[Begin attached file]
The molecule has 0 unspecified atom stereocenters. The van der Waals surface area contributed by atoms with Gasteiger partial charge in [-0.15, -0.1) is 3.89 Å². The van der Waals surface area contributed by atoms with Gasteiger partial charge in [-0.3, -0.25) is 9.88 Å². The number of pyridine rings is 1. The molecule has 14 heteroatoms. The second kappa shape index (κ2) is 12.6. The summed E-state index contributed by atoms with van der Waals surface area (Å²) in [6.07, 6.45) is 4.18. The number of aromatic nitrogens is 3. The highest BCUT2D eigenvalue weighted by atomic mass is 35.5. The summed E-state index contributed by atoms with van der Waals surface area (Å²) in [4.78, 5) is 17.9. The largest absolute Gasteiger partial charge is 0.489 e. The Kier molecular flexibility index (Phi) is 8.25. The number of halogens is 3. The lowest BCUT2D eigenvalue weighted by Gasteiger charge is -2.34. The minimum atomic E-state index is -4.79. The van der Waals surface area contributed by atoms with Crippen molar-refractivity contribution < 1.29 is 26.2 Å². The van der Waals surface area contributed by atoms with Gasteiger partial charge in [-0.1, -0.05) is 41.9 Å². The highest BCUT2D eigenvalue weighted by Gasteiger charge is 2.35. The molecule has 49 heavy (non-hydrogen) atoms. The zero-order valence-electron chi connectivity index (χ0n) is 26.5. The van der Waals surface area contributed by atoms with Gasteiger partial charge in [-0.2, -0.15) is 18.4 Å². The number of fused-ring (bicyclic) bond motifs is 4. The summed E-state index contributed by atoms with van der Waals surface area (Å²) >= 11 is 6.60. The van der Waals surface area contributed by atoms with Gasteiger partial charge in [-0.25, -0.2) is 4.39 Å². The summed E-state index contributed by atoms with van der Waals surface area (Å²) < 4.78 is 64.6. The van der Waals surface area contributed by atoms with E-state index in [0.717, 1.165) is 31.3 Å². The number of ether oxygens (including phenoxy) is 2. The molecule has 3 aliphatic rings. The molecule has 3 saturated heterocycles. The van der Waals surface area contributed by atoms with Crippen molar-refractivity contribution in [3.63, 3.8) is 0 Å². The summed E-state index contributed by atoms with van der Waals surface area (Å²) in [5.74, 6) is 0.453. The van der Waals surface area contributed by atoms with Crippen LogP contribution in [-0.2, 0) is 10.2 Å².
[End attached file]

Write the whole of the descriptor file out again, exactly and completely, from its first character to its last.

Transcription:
The molecule has 0 unspecified atom stereocenters. The van der Waals surface area contributed by atoms with Gasteiger partial charge in [-0.15, -0.1) is 3.89 Å². The van der Waals surface area contributed by atoms with Gasteiger partial charge in [-0.3, -0.25) is 9.88 Å². The number of pyridine rings is 1. The molecule has 14 heteroatoms. The second kappa shape index (κ2) is 12.6. The summed E-state index contributed by atoms with van der Waals surface area (Å²) in [6.07, 6.45) is 4.18. The number of aromatic nitrogens is 3. The highest BCUT2D eigenvalue weighted by atomic mass is 35.5. The summed E-state index contributed by atoms with van der Waals surface area (Å²) in [4.78, 5) is 17.9. The largest absolute Gasteiger partial charge is 0.489 e. The Kier molecular flexibility index (Phi) is 8.25. The number of halogens is 3. The lowest BCUT2D eigenvalue weighted by Gasteiger charge is -2.34. The minimum atomic E-state index is -4.79. The van der Waals surface area contributed by atoms with Crippen molar-refractivity contribution < 1.29 is 26.2 Å². The van der Waals surface area contributed by atoms with Gasteiger partial charge in [-0.1, -0.05) is 41.9 Å². The highest BCUT2D eigenvalue weighted by Gasteiger charge is 2.35. The molecule has 49 heavy (non-hydrogen) atoms. The zero-order valence-electron chi connectivity index (χ0n) is 26.5. The van der Waals surface area contributed by atoms with Gasteiger partial charge in [-0.2, -0.15) is 18.4 Å². The number of fused-ring (bicyclic) bond motifs is 4. The summed E-state index contributed by atoms with van der Waals surface area (Å²) >= 11 is 6.60. The van der Waals surface area contributed by atoms with Gasteiger partial charge in [-0.25, -0.2) is 4.39 Å². The summed E-state index contributed by atoms with van der Waals surface area (Å²) < 4.78 is 64.6. The van der Waals surface area contributed by atoms with E-state index in [0.717, 1.165) is 31.3 Å². The number of ether oxygens (including phenoxy) is 2. The molecule has 3 aliphatic rings. The molecule has 3 saturated heterocycles. The van der Waals surface area contributed by atoms with Crippen molar-refractivity contribution in [3.63, 3.8) is 0 Å². The summed E-state index contributed by atoms with van der Waals surface area (Å²) in [5.74, 6) is 0.453. The van der Waals surface area contributed by atoms with Crippen LogP contribution in [-0.2, 0) is 10.2 Å².